Common Courtesy

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  • Talking with a group of seminary students I mentioned that the common rules of courtesy are often overlooked nowadays, especially by those who grew up in the past two decades, an era in which all conventions and traditions were suspect. “Mere convention” came to mean “pure hypocrisy.” If a thing was labeled “traditional”, it had to be discarded as no longer “relevant,” “meaningful,” or even intelligent. If a man had the temerity to hold a door open for a woman, he was sometimes labeled “sexist.” My point in bringing up the subject of courtesy was simply that it is a small way of demonstrating that deep principle, central to our Christian faith, of “my life for yours.” I asked if any of the husbands in the room made a habit of helping their wives into their chairs at the table, even when company was not present. A week later one of the men stopped me in the seminary hall.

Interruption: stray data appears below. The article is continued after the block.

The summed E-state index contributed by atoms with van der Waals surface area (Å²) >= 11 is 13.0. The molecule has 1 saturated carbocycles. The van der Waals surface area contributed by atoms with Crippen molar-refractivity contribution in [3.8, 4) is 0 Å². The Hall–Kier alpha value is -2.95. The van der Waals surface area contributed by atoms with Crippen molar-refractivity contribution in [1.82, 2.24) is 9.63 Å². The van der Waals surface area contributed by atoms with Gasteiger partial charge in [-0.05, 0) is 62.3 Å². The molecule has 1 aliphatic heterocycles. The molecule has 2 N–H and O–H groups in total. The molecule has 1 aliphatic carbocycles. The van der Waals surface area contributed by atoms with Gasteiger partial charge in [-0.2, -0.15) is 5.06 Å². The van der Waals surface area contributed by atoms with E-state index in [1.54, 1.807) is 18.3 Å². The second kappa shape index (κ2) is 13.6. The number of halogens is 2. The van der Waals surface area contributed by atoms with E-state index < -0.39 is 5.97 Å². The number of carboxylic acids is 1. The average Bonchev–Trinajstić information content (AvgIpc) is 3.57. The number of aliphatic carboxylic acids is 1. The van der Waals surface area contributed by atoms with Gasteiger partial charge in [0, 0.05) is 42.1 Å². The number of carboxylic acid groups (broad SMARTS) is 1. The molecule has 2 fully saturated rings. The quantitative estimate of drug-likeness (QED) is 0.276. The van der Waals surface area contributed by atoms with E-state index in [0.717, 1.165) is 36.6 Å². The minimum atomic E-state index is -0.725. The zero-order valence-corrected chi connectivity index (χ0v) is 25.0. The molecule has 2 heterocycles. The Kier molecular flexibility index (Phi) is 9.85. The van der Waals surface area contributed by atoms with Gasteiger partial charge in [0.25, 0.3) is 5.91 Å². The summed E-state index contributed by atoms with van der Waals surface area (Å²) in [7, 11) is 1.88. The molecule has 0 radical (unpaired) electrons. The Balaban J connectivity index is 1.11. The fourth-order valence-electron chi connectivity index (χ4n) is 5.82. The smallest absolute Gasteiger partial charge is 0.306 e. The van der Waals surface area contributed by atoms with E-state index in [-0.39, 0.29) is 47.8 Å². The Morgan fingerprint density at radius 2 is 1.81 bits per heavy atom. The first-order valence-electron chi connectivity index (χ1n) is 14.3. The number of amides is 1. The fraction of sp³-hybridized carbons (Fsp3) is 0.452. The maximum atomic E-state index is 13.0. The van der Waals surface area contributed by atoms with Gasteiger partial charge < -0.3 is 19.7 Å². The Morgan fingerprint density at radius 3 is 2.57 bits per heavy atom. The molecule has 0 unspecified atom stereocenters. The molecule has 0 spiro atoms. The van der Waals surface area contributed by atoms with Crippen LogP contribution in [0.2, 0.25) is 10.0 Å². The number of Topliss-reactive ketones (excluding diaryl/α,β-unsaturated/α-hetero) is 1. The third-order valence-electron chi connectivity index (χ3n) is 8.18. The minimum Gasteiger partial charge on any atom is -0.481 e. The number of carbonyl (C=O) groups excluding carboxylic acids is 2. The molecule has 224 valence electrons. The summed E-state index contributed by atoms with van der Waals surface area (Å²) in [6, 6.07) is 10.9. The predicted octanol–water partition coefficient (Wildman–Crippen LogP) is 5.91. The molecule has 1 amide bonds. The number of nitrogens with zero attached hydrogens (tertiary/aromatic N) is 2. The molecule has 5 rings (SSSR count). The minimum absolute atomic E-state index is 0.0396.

“I just want to tell you that my behavior toward my wife has been altered since last week’s lecture. And you know what! It’s changed my attitude toward her as well as hers toward me. It’s really been revelatory! Just wanted to say thanks.”

    I was immensely cheered. It’s always cheering to know somebody has had ears to hear, and has actually done something about what he’s heard.

    **Excerpt originally published in Keep a Quiet Heart, p. 138.